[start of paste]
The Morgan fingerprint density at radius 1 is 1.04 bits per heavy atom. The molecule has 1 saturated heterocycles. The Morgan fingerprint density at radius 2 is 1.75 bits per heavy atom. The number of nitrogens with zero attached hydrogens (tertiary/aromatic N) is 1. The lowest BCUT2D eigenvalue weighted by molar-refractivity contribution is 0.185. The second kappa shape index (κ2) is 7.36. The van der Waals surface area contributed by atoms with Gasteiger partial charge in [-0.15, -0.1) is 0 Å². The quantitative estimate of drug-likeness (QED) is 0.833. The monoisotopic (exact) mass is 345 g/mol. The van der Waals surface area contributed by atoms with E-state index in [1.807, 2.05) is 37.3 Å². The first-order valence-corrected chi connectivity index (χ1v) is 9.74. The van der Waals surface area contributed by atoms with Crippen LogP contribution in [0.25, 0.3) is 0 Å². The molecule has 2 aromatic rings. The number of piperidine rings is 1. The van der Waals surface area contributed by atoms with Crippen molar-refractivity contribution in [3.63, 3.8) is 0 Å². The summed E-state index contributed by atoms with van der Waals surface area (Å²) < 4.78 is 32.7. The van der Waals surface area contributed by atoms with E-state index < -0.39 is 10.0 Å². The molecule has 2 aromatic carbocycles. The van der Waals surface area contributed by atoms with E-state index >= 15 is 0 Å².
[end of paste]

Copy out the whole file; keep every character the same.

The Morgan fingerprint density at radius 1 is 1.04 bits per heavy atom. The molecule has 1 saturated heterocycles. The Morgan fingerprint density at radius 2 is 1.75 bits per heavy atom. The number of nitrogens with zero attached hydrogens (tertiary/aromatic N) is 1. The lowest BCUT2D eigenvalue weighted by molar-refractivity contribution is 0.185. The second kappa shape index (κ2) is 7.36. The van der Waals surface area contributed by atoms with Gasteiger partial charge in [-0.15, -0.1) is 0 Å². The quantitative estimate of drug-likeness (QED) is 0.833. The monoisotopic (exact) mass is 345 g/mol. The van der Waals surface area contributed by atoms with E-state index in [1.807, 2.05) is 37.3 Å². The first-order valence-corrected chi connectivity index (χ1v) is 9.74. The van der Waals surface area contributed by atoms with Crippen LogP contribution in [0.25, 0.3) is 0 Å². The molecule has 2 aromatic rings. The number of piperidine rings is 1. The van der Waals surface area contributed by atoms with Crippen molar-refractivity contribution in [3.63, 3.8) is 0 Å². The summed E-state index contributed by atoms with van der Waals surface area (Å²) < 4.78 is 32.7. The van der Waals surface area contributed by atoms with E-state index < -0.39 is 10.0 Å². The molecule has 2 aromatic carbocycles. The van der Waals surface area contributed by atoms with E-state index >= 15 is 0 Å².